Manitoba

Ottawa brought an ultimatum not a deal, Manitoba health minister says

A deal on health-care funding is off the table after the provincial health ministers came together to reject a deal from Ottawa.

‘Prime minister is going to have to hear that message from Canadians,’ Kelvin Goertzen says

Manitoba Health Minister Kelvin Goertzen, centre-left, Quebec Health Minister Gaetan Barrette, centre right, and other provincial health ministers angrily rejected an earlier proposal by the federal government, saying the offer was ridiculous. (Adrian Wyld/Canadian Press)

A deal on health-care funding is off the table after the provincial health ministers came together to reject a deal from Ottawa.

Monday's meeting wasn't a negotiation, it was an ultimatum, said Manitoba Health Minister Kelvin Goertzen. With provinces representing different political parties standing together, he says "the prime minister is going to have to hear that message from Canadians."

Federal Finance Minister Bill Morneau previously told the provinces that he was willing to grow the Canada Health Transfer (CHT) by 3.5 per cent each year over the next five years, at a value of roughly $20 billion. The federal government also pledged $11.5 billion to boost targeted spending on home care and mental health.

The provinces and territories have had six per cent year-over-year growth in transfers since the last health accord in 2004. Former finance minister Jim Flaherty unilaterally changed funding increases to either match the rate of GDP growth or three per cent a year — whichever is greater.

With the rejection of the latest offer by the provinces, that key federal transfer will revert to three per cent a year as of April 1, 2017.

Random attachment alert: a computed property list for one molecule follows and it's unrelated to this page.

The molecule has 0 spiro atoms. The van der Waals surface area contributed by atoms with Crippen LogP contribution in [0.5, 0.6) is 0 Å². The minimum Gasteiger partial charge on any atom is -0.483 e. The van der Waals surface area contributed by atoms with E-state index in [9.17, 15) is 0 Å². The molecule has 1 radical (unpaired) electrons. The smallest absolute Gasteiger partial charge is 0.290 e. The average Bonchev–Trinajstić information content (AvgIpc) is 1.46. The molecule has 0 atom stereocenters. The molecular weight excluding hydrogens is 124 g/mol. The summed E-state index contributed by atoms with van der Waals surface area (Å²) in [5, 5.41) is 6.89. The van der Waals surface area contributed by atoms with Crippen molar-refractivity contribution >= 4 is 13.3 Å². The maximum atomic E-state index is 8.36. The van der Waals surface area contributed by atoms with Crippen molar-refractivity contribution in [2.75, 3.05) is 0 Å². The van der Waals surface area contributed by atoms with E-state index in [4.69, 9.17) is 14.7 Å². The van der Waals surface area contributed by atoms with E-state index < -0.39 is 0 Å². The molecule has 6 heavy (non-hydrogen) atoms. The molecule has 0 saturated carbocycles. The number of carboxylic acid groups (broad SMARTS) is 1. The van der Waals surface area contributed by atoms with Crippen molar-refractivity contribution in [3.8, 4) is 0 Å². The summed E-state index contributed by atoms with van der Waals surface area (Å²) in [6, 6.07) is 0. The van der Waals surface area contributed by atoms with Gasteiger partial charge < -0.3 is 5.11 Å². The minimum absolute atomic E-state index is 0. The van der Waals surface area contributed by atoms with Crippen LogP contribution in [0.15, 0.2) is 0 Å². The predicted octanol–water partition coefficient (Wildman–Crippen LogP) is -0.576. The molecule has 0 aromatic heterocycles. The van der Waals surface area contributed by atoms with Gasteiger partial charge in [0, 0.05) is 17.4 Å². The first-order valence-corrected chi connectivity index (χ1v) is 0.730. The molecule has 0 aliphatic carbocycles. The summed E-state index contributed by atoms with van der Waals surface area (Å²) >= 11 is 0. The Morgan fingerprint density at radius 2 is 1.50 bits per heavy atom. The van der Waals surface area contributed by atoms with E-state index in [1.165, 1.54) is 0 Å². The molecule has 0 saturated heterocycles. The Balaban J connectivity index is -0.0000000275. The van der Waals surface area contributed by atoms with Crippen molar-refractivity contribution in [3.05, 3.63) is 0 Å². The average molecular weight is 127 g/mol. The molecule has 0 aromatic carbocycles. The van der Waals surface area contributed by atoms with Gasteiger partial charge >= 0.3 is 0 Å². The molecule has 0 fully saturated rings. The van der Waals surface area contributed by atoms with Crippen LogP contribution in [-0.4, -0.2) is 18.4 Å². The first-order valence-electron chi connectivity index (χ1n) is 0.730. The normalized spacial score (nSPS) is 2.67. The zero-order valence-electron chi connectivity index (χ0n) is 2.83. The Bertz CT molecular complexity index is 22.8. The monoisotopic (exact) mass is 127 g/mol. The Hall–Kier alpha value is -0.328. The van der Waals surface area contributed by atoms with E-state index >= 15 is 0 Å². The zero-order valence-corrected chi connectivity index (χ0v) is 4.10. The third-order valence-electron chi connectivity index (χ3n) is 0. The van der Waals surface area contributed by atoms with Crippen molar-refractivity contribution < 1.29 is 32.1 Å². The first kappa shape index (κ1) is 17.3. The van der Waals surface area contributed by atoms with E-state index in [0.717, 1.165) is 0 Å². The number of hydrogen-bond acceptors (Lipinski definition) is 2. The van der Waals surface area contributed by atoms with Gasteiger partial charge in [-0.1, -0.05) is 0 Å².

"[The deal] would have meant that Manitoba, over a 10-year period, would have lost $2.2 billion," Goertzen said on CBC's Power and Politics.

He said that while home care and mental health are concerns in Manitoba, health-care spending choices should be left up to the provinces themselves.

"There are challenges of finances of health care across Canada so there is commonality in that. But the delivery of health care and the challenge of health care aren't exactly the same in every province," Goertzen said.

"So we obviously would like to see a real funding partner but ensure that we have the ability to make sure the priorities in each province are met to best meet those needs in each province."

The conversations aren't over, Goertzen assured, adding that the provinces have been asking for a first ministers' meeting on health care spending with Prime Minister Justin Trudeau.

However, time has become more of a factor with the April deadline looming. Goertzen said when it comes to funding that will impact the future, the decision shouldn't be rushed before Christmas.

"[When] it's going to impact future generations you want to ensure the decision you're making is based on evidence and a long-term approach," he said. 

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